Undergraduate Course: Mathematics of Data Assimilation (MATH11170)
|School||School of Mathematics
||College||College of Science and Engineering
|Credit level (Normal year taken)||SCQF Level 11 (Year 5 Undergraduate)
||Availability||Available to all students
|Summary||The main goal of this course is to present a unified framework for data assimilation as a clearly defined mathematical problem in which the Bayesian formulation provides the foundation for derivation and analysis of algorithmic approaches, and for implementing 'informed' approximations which are needed in practical applications.
1. Background material (basics of probability in continuous probability spaces, metrics on spaces of probability measures, probabilistic view on dynamical systems).
2. Filtering problem in R^n in discrete time, filter optimality and well-posedness.
3. Probabilistic formulation of data assimilation and the role of model error.
4. Discrete-time data assimilation algorithms -Kalman filter and conditions for its optimality, approximate Gaussian filters, finite-dimensional non-Gaussian filters.
In many scientific areas there is a growing demand for integration of complex dynamical models with observed data in order to improve the predictive performance of the underlying mathematical techniques. Such strategies have been applied in engineering and weather forecasting for a few decades, though in an often ad hoc fashion. Despite the allure of this approach and the rapidly increasing availability of experimental data (satellite measurements, real-time streams of sensor data, etc.), a seamless and systematic fusion of these noisy data sets and imperfect models remains challenging. Consequently, the ability to fully appreciate the power, limitations, and - importantly - to benefit from a systematic implementation of such a framework requires familiarity with some fundamental principles which will be introduced in this course.
The main theme - data assimilation - is a process of obtaining the best statistical estimate of the state of an evolving dynamical system from imperfect observations and an imperfect dynamical model, and it naturally leads to a Bayesian formulation for the posterior probability distribution of the system state, given the observations.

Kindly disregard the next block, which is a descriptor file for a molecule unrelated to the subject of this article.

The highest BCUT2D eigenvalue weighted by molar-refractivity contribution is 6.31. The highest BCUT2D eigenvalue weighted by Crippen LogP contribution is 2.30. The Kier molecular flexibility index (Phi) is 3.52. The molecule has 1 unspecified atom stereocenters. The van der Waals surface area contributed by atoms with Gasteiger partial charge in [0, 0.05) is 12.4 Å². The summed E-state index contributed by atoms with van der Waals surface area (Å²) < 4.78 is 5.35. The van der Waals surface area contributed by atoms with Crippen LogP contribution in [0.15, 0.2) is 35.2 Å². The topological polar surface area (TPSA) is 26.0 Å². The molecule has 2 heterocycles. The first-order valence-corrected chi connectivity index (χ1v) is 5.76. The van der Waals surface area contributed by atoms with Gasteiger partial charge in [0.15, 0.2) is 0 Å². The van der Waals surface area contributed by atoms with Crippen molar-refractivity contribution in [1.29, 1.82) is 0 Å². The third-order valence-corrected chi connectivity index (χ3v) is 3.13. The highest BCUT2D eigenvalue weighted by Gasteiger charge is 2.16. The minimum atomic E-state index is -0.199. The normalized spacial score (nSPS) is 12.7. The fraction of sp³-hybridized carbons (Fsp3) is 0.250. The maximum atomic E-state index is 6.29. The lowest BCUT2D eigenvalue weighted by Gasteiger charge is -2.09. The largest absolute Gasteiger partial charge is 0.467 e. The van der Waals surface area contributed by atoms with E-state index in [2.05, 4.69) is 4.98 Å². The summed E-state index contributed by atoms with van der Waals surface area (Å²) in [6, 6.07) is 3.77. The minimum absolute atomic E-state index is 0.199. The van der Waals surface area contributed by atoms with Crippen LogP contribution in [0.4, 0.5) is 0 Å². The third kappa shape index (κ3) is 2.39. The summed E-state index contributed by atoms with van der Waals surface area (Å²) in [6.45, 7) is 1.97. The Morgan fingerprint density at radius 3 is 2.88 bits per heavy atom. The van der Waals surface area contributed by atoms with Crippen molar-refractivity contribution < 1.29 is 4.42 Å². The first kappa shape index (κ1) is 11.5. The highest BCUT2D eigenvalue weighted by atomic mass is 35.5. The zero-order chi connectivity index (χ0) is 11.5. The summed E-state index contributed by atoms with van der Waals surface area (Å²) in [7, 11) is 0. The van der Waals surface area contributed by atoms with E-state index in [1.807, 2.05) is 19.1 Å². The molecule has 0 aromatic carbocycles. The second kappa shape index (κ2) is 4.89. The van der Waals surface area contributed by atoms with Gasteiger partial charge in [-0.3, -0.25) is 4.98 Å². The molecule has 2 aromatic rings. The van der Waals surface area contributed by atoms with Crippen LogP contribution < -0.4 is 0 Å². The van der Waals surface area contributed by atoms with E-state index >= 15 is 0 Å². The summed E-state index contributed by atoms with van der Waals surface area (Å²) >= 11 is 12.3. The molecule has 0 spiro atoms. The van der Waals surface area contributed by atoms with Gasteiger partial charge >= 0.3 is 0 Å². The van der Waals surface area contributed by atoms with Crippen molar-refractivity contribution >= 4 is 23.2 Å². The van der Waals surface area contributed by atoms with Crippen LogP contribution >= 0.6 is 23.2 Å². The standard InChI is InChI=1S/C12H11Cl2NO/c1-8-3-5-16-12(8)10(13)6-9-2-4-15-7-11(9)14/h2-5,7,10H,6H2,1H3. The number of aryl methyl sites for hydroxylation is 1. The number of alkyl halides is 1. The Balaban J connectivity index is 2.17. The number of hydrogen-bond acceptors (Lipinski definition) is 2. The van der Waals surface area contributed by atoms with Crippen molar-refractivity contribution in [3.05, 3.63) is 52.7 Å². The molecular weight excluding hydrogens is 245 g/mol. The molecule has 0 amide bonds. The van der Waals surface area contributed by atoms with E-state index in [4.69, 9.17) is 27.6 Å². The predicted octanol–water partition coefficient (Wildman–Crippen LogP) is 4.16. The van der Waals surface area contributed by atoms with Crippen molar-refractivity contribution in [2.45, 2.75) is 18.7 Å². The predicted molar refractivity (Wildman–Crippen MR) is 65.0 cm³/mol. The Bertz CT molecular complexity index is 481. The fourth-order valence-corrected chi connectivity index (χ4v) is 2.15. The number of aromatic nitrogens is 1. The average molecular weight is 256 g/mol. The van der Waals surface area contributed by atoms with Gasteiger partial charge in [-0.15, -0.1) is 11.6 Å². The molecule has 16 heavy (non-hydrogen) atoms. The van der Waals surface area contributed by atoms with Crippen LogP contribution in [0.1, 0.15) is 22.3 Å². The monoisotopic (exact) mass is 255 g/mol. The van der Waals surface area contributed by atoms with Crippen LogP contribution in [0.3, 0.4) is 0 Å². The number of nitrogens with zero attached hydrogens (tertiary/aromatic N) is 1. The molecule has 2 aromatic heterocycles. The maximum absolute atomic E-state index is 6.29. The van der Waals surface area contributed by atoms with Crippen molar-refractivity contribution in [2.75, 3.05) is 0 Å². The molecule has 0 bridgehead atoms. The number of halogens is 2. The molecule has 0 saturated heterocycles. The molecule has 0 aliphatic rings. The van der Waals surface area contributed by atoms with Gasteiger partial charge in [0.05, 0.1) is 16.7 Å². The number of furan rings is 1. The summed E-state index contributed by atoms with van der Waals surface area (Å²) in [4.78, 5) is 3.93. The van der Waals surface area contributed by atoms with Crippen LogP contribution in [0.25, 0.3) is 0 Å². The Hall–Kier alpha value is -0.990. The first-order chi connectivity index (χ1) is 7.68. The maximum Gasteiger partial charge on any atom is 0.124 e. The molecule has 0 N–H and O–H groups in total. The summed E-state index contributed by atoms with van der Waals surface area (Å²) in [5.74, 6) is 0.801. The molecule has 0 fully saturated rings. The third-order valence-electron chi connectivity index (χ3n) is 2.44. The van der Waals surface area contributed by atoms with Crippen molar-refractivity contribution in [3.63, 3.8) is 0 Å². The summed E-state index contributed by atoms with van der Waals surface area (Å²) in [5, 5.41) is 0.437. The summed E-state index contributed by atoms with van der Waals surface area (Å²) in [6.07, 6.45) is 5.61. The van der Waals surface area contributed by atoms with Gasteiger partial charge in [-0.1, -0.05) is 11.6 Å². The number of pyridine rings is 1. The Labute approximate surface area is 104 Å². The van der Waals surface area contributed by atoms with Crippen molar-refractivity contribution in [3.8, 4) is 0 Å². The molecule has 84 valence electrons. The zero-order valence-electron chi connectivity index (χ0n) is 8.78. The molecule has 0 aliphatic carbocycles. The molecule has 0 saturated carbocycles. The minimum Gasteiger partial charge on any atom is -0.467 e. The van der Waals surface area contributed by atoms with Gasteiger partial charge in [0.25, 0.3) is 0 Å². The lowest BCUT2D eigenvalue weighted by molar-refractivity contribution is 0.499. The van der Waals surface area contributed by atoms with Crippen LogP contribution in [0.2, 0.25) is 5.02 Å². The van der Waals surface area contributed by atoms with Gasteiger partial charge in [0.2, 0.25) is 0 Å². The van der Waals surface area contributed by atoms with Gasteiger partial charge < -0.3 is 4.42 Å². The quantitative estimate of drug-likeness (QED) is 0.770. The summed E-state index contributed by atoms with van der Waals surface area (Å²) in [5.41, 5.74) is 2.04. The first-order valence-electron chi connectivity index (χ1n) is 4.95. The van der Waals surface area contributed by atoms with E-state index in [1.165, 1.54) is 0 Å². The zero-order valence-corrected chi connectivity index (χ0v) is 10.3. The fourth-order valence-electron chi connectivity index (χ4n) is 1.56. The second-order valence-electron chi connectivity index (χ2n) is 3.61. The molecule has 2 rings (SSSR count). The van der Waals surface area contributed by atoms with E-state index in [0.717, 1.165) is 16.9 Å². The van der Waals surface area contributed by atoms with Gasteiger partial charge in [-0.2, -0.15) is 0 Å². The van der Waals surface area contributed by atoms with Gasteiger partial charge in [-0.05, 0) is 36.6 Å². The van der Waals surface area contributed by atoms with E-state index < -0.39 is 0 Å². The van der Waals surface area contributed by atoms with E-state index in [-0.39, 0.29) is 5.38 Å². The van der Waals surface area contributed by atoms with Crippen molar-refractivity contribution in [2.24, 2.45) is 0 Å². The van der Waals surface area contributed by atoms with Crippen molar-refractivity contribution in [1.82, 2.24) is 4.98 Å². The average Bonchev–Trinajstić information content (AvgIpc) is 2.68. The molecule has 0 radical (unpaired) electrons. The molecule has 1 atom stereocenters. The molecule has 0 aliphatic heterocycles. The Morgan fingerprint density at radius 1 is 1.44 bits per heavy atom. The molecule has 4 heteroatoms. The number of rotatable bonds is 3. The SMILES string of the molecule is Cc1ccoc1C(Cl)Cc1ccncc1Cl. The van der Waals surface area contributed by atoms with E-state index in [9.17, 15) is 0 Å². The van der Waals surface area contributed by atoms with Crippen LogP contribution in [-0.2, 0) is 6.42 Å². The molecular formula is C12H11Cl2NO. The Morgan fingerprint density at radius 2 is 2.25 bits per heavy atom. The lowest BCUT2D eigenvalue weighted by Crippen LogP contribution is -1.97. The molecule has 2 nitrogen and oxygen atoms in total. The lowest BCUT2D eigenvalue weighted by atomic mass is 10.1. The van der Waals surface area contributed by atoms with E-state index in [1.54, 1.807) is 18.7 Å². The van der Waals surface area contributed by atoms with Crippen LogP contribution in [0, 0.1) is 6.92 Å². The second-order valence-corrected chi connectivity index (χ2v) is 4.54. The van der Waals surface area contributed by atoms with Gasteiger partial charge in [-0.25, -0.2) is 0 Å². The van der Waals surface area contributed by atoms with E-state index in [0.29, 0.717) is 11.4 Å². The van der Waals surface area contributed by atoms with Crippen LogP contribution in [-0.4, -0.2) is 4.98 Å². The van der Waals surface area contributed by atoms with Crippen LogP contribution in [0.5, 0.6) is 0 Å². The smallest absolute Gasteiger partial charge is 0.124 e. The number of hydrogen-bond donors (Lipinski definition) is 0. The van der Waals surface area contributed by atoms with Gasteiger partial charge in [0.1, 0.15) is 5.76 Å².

Information for Visiting Students
|High Demand Course?
Course Delivery Information
|Academic year 2015/16, Available to all students (SV1)
|Learning and Teaching activities (Further Info)
Lecture Hours 22,
Seminar/Tutorial Hours 5,
Summative Assessment Hours 2,
Programme Level Learning and Teaching Hours 2,
Directed Learning and Independent Learning Hours
|Assessment (Further Info)
|Additional Information (Assessment)
||Coursework : 20%
Examination : 80%
||Hours & Minutes
|Main Exam Diet S1 (December)||Mathematics of Data Assimilation (MATH11170) ||2:00|
On completion of this course, the student will be able to:
- Ability to formulate a data assimilation procedure in a Bayesian framework.
- Capacity to understand the difference between stochastic filtering, data assimilation, and smoothing.
- Understand the issue of optimality, well-posedness of the filtering problem and convergence proof for a particle filter in the large particle number limit.
- Ability to utilise appropriate metrics to assess the quality of data assimilation algorithms, and familiarity with the impact of modelling errors on the optimality of data assimilation algorithms.
- Ability to apply approximate filtering/data assimilation algorithms to new problems encountered in practice.
|Data assimilation: A mathematical Introduction, A.M. Stuart, K.J.H. Law, K.C. Zygalakis |
Optimal Filtering, B.D.O. Anderson and J.B. Moore
Fundamentals of Stochastic Filtering, A. Bain and D. Crisan
|Graduate Attributes and Skills
|Course organiser||Dr Michal Branicki
Tel: (0131 6)50 4878
|Course secretary||Mr Thomas Robinson
Tel: (0131 6)50 4885
© Copyright 2015 The University of Edinburgh - 18 January 2016 4:26 am